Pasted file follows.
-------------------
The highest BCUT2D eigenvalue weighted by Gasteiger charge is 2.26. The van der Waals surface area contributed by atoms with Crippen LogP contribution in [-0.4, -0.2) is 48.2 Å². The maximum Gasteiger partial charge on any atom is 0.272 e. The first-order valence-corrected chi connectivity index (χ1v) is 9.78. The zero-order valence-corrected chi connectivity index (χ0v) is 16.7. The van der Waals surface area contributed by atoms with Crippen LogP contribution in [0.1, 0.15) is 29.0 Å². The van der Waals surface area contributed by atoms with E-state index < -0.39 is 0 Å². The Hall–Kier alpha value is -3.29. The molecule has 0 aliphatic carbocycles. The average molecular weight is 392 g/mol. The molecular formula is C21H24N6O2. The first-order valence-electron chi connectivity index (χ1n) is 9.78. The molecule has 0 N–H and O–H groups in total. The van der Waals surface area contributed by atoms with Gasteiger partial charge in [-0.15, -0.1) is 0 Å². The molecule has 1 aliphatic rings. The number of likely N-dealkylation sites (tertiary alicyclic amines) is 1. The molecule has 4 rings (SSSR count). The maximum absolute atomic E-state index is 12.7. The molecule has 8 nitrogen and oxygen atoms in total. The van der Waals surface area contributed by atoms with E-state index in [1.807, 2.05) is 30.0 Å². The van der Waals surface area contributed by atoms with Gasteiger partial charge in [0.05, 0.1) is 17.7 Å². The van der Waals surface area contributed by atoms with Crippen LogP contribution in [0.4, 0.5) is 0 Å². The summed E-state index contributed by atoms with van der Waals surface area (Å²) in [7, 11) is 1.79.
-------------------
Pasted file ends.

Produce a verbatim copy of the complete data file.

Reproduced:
The highest BCUT2D eigenvalue weighted by Gasteiger charge is 2.26. The van der Waals surface area contributed by atoms with Crippen LogP contribution in [-0.4, -0.2) is 48.2 Å². The maximum Gasteiger partial charge on any atom is 0.272 e. The first-order valence-corrected chi connectivity index (χ1v) is 9.78. The zero-order valence-corrected chi connectivity index (χ0v) is 16.7. The van der Waals surface area contributed by atoms with Crippen LogP contribution in [0.1, 0.15) is 29.0 Å². The van der Waals surface area contributed by atoms with E-state index < -0.39 is 0 Å². The Hall–Kier alpha value is -3.29. The molecule has 0 aliphatic carbocycles. The average molecular weight is 392 g/mol. The molecular formula is C21H24N6O2. The first-order valence-electron chi connectivity index (χ1n) is 9.78. The molecule has 0 N–H and O–H groups in total. The van der Waals surface area contributed by atoms with Gasteiger partial charge in [-0.15, -0.1) is 0 Å². The molecule has 1 aliphatic rings. The number of likely N-dealkylation sites (tertiary alicyclic amines) is 1. The molecule has 4 rings (SSSR count). The maximum absolute atomic E-state index is 12.7. The molecule has 8 nitrogen and oxygen atoms in total. The van der Waals surface area contributed by atoms with E-state index in [1.807, 2.05) is 30.0 Å². The van der Waals surface area contributed by atoms with Gasteiger partial charge in [0.05, 0.1) is 17.7 Å². The van der Waals surface area contributed by atoms with Crippen LogP contribution in [0.4, 0.5) is 0 Å². The summed E-state index contributed by atoms with van der Waals surface area (Å²) in [7, 11) is 1.79.